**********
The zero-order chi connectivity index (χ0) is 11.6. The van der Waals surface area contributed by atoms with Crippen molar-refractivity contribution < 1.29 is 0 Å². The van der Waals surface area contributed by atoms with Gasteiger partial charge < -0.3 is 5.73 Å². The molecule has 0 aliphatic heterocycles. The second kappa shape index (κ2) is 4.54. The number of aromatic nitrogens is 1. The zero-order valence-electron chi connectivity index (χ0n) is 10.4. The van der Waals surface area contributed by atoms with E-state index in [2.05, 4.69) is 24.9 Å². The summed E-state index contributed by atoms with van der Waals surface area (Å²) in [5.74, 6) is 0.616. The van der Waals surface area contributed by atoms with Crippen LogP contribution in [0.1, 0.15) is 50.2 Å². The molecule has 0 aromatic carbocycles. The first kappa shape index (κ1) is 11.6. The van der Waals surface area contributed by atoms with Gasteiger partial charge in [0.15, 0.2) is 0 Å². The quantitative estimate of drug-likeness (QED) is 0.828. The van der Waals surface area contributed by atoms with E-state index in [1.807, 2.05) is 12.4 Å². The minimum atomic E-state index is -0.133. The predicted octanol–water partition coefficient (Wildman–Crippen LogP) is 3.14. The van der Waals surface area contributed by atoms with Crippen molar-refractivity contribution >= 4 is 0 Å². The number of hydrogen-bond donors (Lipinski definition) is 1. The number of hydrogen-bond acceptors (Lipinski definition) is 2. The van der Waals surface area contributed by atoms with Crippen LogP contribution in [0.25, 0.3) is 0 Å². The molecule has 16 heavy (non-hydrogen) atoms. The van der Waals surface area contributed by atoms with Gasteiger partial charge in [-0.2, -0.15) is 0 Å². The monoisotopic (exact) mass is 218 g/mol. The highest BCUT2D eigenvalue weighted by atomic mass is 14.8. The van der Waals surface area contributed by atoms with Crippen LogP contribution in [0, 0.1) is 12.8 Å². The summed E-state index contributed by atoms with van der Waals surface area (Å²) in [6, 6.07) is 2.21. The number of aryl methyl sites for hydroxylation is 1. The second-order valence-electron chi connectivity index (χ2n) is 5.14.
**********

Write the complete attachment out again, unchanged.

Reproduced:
The zero-order chi connectivity index (χ0) is 11.6. The van der Waals surface area contributed by atoms with Crippen molar-refractivity contribution < 1.29 is 0 Å². The van der Waals surface area contributed by atoms with Gasteiger partial charge < -0.3 is 5.73 Å². The molecule has 0 aliphatic heterocycles. The second kappa shape index (κ2) is 4.54. The number of aromatic nitrogens is 1. The zero-order valence-electron chi connectivity index (χ0n) is 10.4. The van der Waals surface area contributed by atoms with E-state index in [2.05, 4.69) is 24.9 Å². The summed E-state index contributed by atoms with van der Waals surface area (Å²) in [5.74, 6) is 0.616. The van der Waals surface area contributed by atoms with Crippen LogP contribution in [0.1, 0.15) is 50.2 Å². The molecule has 0 aromatic carbocycles. The first kappa shape index (κ1) is 11.6. The van der Waals surface area contributed by atoms with Gasteiger partial charge in [0.15, 0.2) is 0 Å². The quantitative estimate of drug-likeness (QED) is 0.828. The van der Waals surface area contributed by atoms with E-state index in [1.807, 2.05) is 12.4 Å². The minimum atomic E-state index is -0.133. The predicted octanol–water partition coefficient (Wildman–Crippen LogP) is 3.14. The van der Waals surface area contributed by atoms with Crippen molar-refractivity contribution >= 4 is 0 Å². The number of hydrogen-bond donors (Lipinski definition) is 1. The number of hydrogen-bond acceptors (Lipinski definition) is 2. The van der Waals surface area contributed by atoms with Crippen LogP contribution in [0.25, 0.3) is 0 Å². The molecule has 16 heavy (non-hydrogen) atoms. The van der Waals surface area contributed by atoms with Gasteiger partial charge in [-0.2, -0.15) is 0 Å². The monoisotopic (exact) mass is 218 g/mol. The highest BCUT2D eigenvalue weighted by atomic mass is 14.8. The van der Waals surface area contributed by atoms with Crippen LogP contribution in [0, 0.1) is 12.8 Å². The summed E-state index contributed by atoms with van der Waals surface area (Å²) in [6, 6.07) is 2.21. The number of aryl methyl sites for hydroxylation is 1. The second-order valence-electron chi connectivity index (χ2n) is 5.14.